Jun-16-15  patzer2: Trade a Knight for a Queen with 20. cxd5 exd4 and then win a Queen with discovered check with 21. d6+ to solve this Tuesday puzzle.

Net gain after trading Queens is the win of a piece and the game.

Black missed several early opportunities:

Instead of <9...Nd5>, 9...Qxd4 = wins a free pawn with advantage.

Instead of <10...Be7 11. Qg3 >, Black gains a tempo for development with 10...f5 11. Nc3 Bd6 =.

Instead of <14...Bxc5? 15. dxc5 >, 14...g5 15. h4 Bf6 16. Qg3 Bxd4 = establishes active, dynamic equality.

Jun-16-15  jith1207: I think the devil is in determining if the game has a mating end or about getting a piece or two up. Even though the puzzle itself is easy compared to other Tuesdays, it gives us more thoughts on different lines we can try after winning a piece up. May be that's the idea behind giving this on Tuesday.
Jun-16-15  Checker2: Robespierre, I had a very similar confidence in the solution without much calculation. It seemed self evident with the power of the open diagonals around the black king.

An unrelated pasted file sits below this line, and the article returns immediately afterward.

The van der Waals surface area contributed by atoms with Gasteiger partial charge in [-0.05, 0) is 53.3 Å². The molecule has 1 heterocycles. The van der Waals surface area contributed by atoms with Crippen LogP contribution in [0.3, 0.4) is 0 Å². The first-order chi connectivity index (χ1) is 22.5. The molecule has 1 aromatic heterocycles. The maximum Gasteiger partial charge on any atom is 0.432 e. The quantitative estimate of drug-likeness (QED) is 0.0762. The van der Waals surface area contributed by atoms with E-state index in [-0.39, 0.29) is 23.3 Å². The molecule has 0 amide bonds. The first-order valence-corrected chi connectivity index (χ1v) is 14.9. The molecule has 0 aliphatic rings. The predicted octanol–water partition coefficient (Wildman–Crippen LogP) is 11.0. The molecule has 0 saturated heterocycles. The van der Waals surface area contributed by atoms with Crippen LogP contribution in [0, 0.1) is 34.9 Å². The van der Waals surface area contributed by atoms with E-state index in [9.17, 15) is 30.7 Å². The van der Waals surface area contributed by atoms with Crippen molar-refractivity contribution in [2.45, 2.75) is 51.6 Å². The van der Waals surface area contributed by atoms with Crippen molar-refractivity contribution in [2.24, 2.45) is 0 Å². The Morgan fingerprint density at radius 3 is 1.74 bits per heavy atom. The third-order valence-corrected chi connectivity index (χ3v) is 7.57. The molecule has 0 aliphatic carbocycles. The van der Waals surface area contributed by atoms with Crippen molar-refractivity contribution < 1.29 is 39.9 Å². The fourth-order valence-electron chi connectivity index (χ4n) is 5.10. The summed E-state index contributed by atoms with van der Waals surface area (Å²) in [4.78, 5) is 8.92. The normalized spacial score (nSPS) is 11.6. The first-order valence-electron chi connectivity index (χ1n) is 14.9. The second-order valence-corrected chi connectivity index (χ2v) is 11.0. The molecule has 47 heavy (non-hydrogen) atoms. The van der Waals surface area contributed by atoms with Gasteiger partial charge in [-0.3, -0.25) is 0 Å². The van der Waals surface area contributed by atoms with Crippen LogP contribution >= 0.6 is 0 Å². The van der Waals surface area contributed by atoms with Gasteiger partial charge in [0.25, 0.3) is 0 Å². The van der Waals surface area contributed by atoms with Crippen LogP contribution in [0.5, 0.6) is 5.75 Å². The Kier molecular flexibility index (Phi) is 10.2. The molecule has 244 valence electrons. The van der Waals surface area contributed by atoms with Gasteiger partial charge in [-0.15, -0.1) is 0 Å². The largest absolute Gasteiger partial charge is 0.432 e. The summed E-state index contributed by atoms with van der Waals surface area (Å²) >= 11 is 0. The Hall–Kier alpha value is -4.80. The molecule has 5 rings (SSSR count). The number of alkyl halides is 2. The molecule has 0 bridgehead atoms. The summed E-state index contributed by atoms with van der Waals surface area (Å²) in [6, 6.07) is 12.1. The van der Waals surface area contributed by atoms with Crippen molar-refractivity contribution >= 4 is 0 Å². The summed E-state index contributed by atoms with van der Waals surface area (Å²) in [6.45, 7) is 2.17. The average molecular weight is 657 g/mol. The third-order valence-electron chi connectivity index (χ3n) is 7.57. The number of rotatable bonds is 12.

Jun-16-15  jith1207: Robespierre, I think this kind of moves always come up naturally to chess players' thought process but then the analysis starts if there's really am advantage or if that's a trap. Only when we ensure the moves really bring an advantage, we move forward. I believe this is one of the moves, that appears OTB standing out screaming to be played.
Premium Chessgames Member
  Once: There is an interesting position one move before the puzzle. Here is the position after 19. c4

click for larger view

Black is in trouble. His knight is attacked and if it moves his Bd7 comes under fire. 19...Nf6 doesn't work because of 20. Bf4 Qc8 21. Be5 when both the Nf6 and Bd7 are vulnerable.

So Black tries for a counter-attack. With 19...e5 he assumes that the White queen will have to move, giving him time for Nf6 and Rd8.

We now know that 19...e5 doesn't work because of 20. cxd5 and 21. d6+. But at the time that Black played it, the diagonal from the White bishop on b3 to the Black king on f7 seemed to be blocked with three pieces in the way.

Black probably switched off his sense of danger along this diagonal. He assumed that the white queen had to move.